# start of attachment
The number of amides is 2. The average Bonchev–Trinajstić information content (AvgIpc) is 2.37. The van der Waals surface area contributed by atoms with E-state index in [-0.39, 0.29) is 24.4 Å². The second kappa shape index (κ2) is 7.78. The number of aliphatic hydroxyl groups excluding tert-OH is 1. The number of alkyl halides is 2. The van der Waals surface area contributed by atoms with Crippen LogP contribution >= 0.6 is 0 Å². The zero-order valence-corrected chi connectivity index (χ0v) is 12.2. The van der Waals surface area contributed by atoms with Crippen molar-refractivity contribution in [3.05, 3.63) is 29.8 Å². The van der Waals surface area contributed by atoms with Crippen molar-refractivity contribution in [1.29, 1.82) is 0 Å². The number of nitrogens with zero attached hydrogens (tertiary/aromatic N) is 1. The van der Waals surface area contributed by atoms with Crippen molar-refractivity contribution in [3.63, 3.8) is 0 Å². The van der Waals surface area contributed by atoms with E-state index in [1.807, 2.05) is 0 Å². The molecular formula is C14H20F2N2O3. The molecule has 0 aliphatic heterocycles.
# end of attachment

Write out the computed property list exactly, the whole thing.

The number of amides is 2. The average Bonchev–Trinajstić information content (AvgIpc) is 2.37. The van der Waals surface area contributed by atoms with E-state index in [-0.39, 0.29) is 24.4 Å². The second kappa shape index (κ2) is 7.78. The number of aliphatic hydroxyl groups excluding tert-OH is 1. The number of alkyl halides is 2. The van der Waals surface area contributed by atoms with Crippen LogP contribution >= 0.6 is 0 Å². The zero-order valence-corrected chi connectivity index (χ0v) is 12.2. The van der Waals surface area contributed by atoms with Crippen molar-refractivity contribution in [3.05, 3.63) is 29.8 Å². The van der Waals surface area contributed by atoms with Crippen molar-refractivity contribution in [1.29, 1.82) is 0 Å². The number of nitrogens with zero attached hydrogens (tertiary/aromatic N) is 1. The van der Waals surface area contributed by atoms with Crippen molar-refractivity contribution in [3.63, 3.8) is 0 Å². The van der Waals surface area contributed by atoms with E-state index in [1.807, 2.05) is 0 Å². The molecular formula is C14H20F2N2O3. The molecule has 0 aliphatic heterocycles.